GEORGIAN PARLIAMENT SHOWS RUSSIAN PEACEKEEPERS THE DOOR, BUT QUESTIONS REMAIN
Publication: Eurasia Daily Monitor Volume: 3 Issue: 139
On Tuesday, July 18, the Georgian parliament passed a resolution calling for the withdrawal of Russian peacekeepers from South Ossetia and Abkhazia. The resolution, adopted overwhelmingly amid harsh anti-Russian rhetoric, declares that Russia’s so-called peacekeeping operation itself poses a major obstacle to a political settlement of the conflict. However, the resolution, like previous ones, does not set any specific deadline for withdrawing the peacekeepers. Instead, it instructs the Georgian cabinet to denounce any agreements that legalize the presence of peacekeepers in the conflict zones (TV-Rustavi-2, Civil Georgia, July 18).
Shota Malashkia, chair of the parliamentary commission for restoration of Georgia’s territorial integrity, explained that the resolution would shift the Russian peacekeepers to a “drawdown regime” and shift the “frozen” conflicts to a “phase of settlement” (Vremya novostei, July 18).
Georgian President Mikheil Saakashvili has clarified the cabinet’s policy regarding the peacekeepers. “We will make a final decision over this issue after I arrive in Moscow to meet with the Russian President, Vladimir Putin. The final decision by the Georgian government will depend on relations with our Russian partners, he added (TV-Rustavi-2, Civil Georgia, July 18). Meanwhile, the parliamentary resolution does not create a favorable climate for the forthcoming Putin-Saakashvili meeting, given that the Russian leadership, including Putin, vehemently opposes the pullout of Russian peacekeepers from Georgia’s conflict zones.
Saakashvili apparently plans to negotiate with Putin, pinning hopes on support from the West and particularly from Washington, which he reportedly obtained during his July 3-6 visit to the United States and the recent G-8 summit. Otherwise Tbilisi’s diplomatic sparring with Moscow looks counterproductive. But it is still unclear exactly how the Western community would assist Georgia in settling the conflict in South Ossetia, which for Tbilisi naturally means the full and unambiguous restoration of Georgia’s jurisdiction over this region.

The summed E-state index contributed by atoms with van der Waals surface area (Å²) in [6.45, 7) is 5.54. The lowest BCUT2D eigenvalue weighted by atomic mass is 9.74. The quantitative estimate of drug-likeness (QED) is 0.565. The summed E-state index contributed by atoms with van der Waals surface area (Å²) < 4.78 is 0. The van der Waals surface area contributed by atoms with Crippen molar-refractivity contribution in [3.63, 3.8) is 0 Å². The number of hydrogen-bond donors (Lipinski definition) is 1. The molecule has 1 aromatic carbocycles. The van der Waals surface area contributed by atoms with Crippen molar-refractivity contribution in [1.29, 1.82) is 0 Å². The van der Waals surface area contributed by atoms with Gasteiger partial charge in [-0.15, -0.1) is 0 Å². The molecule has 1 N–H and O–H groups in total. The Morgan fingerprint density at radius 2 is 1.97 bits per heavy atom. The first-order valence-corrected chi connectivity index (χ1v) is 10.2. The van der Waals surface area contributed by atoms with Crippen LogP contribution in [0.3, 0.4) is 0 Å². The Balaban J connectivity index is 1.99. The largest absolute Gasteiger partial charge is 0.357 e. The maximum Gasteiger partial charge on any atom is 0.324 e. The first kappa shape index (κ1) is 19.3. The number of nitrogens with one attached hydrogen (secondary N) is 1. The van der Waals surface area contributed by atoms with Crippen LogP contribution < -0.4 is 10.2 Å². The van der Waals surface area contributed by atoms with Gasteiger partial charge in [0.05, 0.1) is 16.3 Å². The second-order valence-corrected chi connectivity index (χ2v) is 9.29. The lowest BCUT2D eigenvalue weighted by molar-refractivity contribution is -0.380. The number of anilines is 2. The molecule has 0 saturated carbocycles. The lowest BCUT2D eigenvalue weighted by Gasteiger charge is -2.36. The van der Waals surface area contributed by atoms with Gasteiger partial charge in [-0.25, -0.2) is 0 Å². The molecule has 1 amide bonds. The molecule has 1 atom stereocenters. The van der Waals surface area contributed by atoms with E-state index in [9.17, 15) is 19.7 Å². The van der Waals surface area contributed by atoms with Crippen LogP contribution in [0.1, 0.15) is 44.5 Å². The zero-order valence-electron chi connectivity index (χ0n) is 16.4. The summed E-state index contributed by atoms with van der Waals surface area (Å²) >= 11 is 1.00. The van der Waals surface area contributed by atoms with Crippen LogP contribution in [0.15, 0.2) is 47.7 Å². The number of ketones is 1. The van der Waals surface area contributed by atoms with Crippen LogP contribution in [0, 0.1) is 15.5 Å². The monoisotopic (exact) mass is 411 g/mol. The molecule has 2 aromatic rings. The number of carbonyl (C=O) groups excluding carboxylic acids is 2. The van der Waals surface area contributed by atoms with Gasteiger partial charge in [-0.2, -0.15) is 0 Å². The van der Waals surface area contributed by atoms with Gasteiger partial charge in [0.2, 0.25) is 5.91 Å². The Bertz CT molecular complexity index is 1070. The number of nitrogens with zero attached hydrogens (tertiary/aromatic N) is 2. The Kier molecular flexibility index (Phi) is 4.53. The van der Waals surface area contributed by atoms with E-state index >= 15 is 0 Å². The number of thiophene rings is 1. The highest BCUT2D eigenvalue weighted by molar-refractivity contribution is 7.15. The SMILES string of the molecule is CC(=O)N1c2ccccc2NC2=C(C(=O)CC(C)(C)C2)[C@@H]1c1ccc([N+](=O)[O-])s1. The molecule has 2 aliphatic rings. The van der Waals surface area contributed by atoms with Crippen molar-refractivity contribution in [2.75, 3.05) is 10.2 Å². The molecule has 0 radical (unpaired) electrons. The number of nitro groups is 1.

Most Georgian analysts are unanimous in the belief that by adopting this resolution the Georgian leadership has taken an extremely risky step likely fraught with punitive counteractions and provocations by Moscow (TV-Rustavi-2, July 18). Russian officials and pundits have already warned Tbilisi about the “lamentable consequences” of the peacekeepers’ pullout (vesti. ru, July 18). Russian Defense Minister Sergei Ivanov has warned that if the Georgian parliament decides the peacekeeping forces should withdraw from the conflict zone, Russia would consult the Abkhaz and Ossetian leadership (RIA-Novosti, July 15). Eduard Kokoiti, the self-styled “president” of South Ossetia, pledged that Russian peacekeepers will stay in the conflict zone (vesti.ru, July 18).
In a live televised address on July 16 Saakashvili dismissed Russian Foreign Minister Sergei Lavrov’s remarks about a Georgian “party of war” staging provocations in South Ossetia (Itar-Tass, July 16). He reiterated Tbilisi’s peaceful approach to secessionist conflicts, but emphasized that Georgia will not tolerate the status quo, and he called on citizens to show patience while Tbilisi works to solve persisting problems (TV-Imedi, July 16). However, addressing the troops participating in maneuvers at the Orpolo firing range on July 15, Saakashvili said, “Major challenges are ahead, major threats still persist, and the use of your strength might be needed in the future” (Civil Georgia, TV-Rustavi-2, July 15). Military analyst Giorgi Tavdigiridze argued that Georgia’s “party of war” is a group maneuvering to outflank the cabinet by spreading war-like scenarios in order to expand its financial and political influence in the country (Kavkaz Press, July 17; Alia, July 18).
On July 17, Georgian and South Ossetian officials clashed over charges of military preparations. Mikhail Mindzayev, South Ossetian interior minister, alleged that Tbilisi was evacuating women and children from Georgian-populated villages in the conflict zone (Regnum, July 17). Meanwhile, residents of the predominantly Georgian enclave in the conflict zone reported the deployment of an additional 70 armored vehicles near the conflict zone, noted apparent strongholds under construction, and reported that several trucks loaded with arms reportedly destined for the Moscow-backed Ossetian separatists had been observed (TV-Rustavi-2, Kviris Palitra, July 17).
Analyst Khatuna Lagazidze, formerly with the Georgian National Security Council, told Jamestown that after the withdrawal of the Russian peacekeepers, probably this fall, Georgian authorities may have to consider using force to restore control over South Ossetia and the West might ignore such a move, but only if the peacekeepers’ removal does not develop into a lingering conflict in South Ossetia. However, if Russia agrees to withdraw its peacekeepers from South Ossetia, Lagazidze argues, it will instigate a protracted armed conflict between Georgian troops and South Ossetian militants reinforced by mercenaries from the North Caucasus. By planting the seeds of long-term instability in Georgia, Russia would be able to implement its cherished dream — hindering the implementation of international energy projects in Georgia, Lagazidze said.